By Valorie Dassel, Courier & Press, Feb. 13, 2018 –
Being a parent is often described as the greatest joy of one’s life. It is amazing that an experience that is often described so fondly is also characterized by most parents as the greatest challenge they have ever faced.
A wide set of emotions can be experienced on this journey, particularly during the pre-teen and teen years. Families are often extremely busy, which can result in many emotional reactions from parents as well as teens.
If we can relate to the developmental challenges our children are experiencing, it may help us to respond in a manner that results in the least resistance and greatest gain.
There are many physical, emotional and mental changes teenagers are experiencing. Most teens are at the developmental stage of approaching individualization.
The beliefs, values, and subsequently the choices of most pre-teens are primarily based on what their parents have taught and modeled. As our children approach the teen years, they begin the process to become their own person with their own set of values and belief systems.
During this process parents may interpret the teen’s behavior as rebellious and disobedient. Decision-making skills are the last skills mastered during the development of the teen brain. As teens seek independence, they often experience conflict between wanting to have a good time and their desire to be taken seriously.
Independence for teenagers can be translated to finding ways to “belong” outside of the family. Research indicates that parents have the most influence over their child’s decisions. Their peers often take a close second.
Social media creates greater access and a closer bond with peers. Now more than ever, parents should facilitate this independence while maintaining a healthy relationship.
Independence and responsibility must occur in harmony; otherwise the teen may feel out of control and act accordingly. Parents must allow consequences and use discipline when necessary to help teenagers make better decisions.
For many parents this transition can be difficult; allowing your child to fail is tough. The old adage “A mother is only as happy as her saddest child” can ring very true while we allow them to experience the pain that can go along with poor decisions.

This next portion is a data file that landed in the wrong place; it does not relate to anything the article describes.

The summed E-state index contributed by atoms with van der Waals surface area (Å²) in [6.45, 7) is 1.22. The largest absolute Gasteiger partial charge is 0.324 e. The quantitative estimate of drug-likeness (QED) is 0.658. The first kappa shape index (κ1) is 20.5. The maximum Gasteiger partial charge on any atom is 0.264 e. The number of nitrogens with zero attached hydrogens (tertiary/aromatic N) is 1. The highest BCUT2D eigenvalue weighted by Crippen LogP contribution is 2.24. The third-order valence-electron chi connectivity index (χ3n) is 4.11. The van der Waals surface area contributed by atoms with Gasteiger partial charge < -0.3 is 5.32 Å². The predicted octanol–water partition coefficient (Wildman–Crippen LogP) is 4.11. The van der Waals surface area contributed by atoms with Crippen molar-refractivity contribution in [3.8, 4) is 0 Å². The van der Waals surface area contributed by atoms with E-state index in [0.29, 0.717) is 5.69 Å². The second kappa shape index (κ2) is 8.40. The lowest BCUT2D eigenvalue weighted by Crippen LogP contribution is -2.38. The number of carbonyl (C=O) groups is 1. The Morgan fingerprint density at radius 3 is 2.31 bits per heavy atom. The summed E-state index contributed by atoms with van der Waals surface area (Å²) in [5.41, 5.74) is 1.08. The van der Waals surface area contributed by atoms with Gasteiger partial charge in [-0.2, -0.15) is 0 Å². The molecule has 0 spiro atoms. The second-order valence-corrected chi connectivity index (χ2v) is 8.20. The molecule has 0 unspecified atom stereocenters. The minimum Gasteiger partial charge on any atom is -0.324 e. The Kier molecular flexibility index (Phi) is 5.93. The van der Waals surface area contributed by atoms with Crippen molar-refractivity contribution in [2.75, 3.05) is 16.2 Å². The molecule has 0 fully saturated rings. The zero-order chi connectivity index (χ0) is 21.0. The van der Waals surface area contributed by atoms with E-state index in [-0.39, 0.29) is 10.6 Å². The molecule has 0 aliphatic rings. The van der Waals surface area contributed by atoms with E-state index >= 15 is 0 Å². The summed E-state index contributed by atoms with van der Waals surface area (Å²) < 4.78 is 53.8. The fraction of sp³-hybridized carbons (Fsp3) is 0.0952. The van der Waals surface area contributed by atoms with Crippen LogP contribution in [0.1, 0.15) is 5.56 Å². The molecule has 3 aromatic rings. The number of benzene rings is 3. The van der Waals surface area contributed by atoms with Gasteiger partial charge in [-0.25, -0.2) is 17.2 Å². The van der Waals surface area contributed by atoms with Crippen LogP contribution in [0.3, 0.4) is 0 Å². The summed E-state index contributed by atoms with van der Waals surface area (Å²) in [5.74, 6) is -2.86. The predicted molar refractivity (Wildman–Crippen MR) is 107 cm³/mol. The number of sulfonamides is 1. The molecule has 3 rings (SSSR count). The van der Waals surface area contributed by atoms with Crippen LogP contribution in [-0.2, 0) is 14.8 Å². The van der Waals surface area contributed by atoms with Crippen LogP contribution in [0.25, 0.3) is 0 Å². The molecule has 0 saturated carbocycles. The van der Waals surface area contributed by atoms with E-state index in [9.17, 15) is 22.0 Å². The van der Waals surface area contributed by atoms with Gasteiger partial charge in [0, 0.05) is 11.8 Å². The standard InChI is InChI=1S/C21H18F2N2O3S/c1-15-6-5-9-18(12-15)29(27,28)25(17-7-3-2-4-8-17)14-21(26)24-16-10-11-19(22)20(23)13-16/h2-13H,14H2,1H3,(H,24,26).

It may also feel as though you are losing your close relationship with our children as they nurture their friendships more than familial relationships. With work and dedication, most parents find maintaining good communication and providing rules that strike a balance in time spent with friends and family often results in healthy and enjoyable relationships.
Dinkmeyer & Dinkmeyer provide good guidelines for parents to follow when deciding whether or not to get involved in a problem their teen is experiencing. In their book, Parenting Teenagers, Systematic Training for Effective Parenting of Teens, they discuss the importance of deciding who actually owns the problem before forcing parental involvement. The following questions are encouraged to be explored:
- Can anyone get hurt?
- Are any rights being disrespected?
- Is anyone’s property threatened?
- Is my teen unable to take this responsibility?
If any of these questions are answered with a “yes,” then both the parent and the teen own the problem. Joined problem solving and parental monitoring should be in place.
If each question has a response of “no,” the teen would own the problem and be allowed the independence to make a decision regardless of a potentially natural consequence occurring.
Raising a teenager can feel stressful and chaotic. It is important to schedule time to enjoy each other without conversation over tense subjects. Remember -they will quickly pass through the teen years and potentially raise a teen of their own someday!